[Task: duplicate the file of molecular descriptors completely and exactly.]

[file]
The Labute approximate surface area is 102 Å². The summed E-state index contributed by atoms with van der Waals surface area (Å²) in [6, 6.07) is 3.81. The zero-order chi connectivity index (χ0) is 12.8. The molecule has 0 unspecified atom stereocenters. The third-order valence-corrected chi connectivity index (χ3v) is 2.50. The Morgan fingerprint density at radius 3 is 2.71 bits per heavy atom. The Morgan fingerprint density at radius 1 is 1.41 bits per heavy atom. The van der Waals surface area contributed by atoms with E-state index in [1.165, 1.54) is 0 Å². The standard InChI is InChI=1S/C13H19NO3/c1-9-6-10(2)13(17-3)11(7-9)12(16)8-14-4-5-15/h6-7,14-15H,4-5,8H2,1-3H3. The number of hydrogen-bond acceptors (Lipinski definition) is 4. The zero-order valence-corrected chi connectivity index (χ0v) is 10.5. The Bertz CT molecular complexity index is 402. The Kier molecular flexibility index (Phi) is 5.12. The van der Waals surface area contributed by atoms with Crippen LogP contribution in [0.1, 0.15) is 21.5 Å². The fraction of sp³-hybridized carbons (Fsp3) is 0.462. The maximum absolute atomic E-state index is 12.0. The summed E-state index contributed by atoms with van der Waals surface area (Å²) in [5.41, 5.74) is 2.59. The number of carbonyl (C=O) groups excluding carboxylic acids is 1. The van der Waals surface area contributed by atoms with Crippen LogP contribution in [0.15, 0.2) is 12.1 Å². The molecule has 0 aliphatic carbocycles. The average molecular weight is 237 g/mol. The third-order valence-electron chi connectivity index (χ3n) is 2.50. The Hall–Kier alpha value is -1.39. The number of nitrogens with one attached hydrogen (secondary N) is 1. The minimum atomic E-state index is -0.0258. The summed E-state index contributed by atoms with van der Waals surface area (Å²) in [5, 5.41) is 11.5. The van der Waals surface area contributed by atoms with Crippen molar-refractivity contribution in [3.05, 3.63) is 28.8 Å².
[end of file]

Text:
The Labute approximate surface area is 102 Å². The summed E-state index contributed by atoms with van der Waals surface area (Å²) in [6, 6.07) is 3.81. The zero-order chi connectivity index (χ0) is 12.8. The molecule has 0 unspecified atom stereocenters. The third-order valence-corrected chi connectivity index (χ3v) is 2.50. The Morgan fingerprint density at radius 3 is 2.71 bits per heavy atom. The Morgan fingerprint density at radius 1 is 1.41 bits per heavy atom. The van der Waals surface area contributed by atoms with E-state index in [1.165, 1.54) is 0 Å². The standard InChI is InChI=1S/C13H19NO3/c1-9-6-10(2)13(17-3)11(7-9)12(16)8-14-4-5-15/h6-7,14-15H,4-5,8H2,1-3H3. The number of hydrogen-bond acceptors (Lipinski definition) is 4. The zero-order valence-corrected chi connectivity index (χ0v) is 10.5. The Bertz CT molecular complexity index is 402. The Kier molecular flexibility index (Phi) is 5.12. The van der Waals surface area contributed by atoms with Crippen LogP contribution in [0.1, 0.15) is 21.5 Å². The fraction of sp³-hybridized carbons (Fsp3) is 0.462. The maximum absolute atomic E-state index is 12.0. The summed E-state index contributed by atoms with van der Waals surface area (Å²) in [5.41, 5.74) is 2.59. The number of carbonyl (C=O) groups excluding carboxylic acids is 1. The van der Waals surface area contributed by atoms with Crippen LogP contribution in [0.15, 0.2) is 12.1 Å². The molecule has 0 aliphatic carbocycles. The average molecular weight is 237 g/mol. The third-order valence-electron chi connectivity index (χ3n) is 2.50. The Hall–Kier alpha value is -1.39. The number of nitrogens with one attached hydrogen (secondary N) is 1. The minimum atomic E-state index is -0.0258. The summed E-state index contributed by atoms with van der Waals surface area (Å²) in [5, 5.41) is 11.5. The van der Waals surface area contributed by atoms with Crippen molar-refractivity contribution in [3.05, 3.63) is 28.8 Å².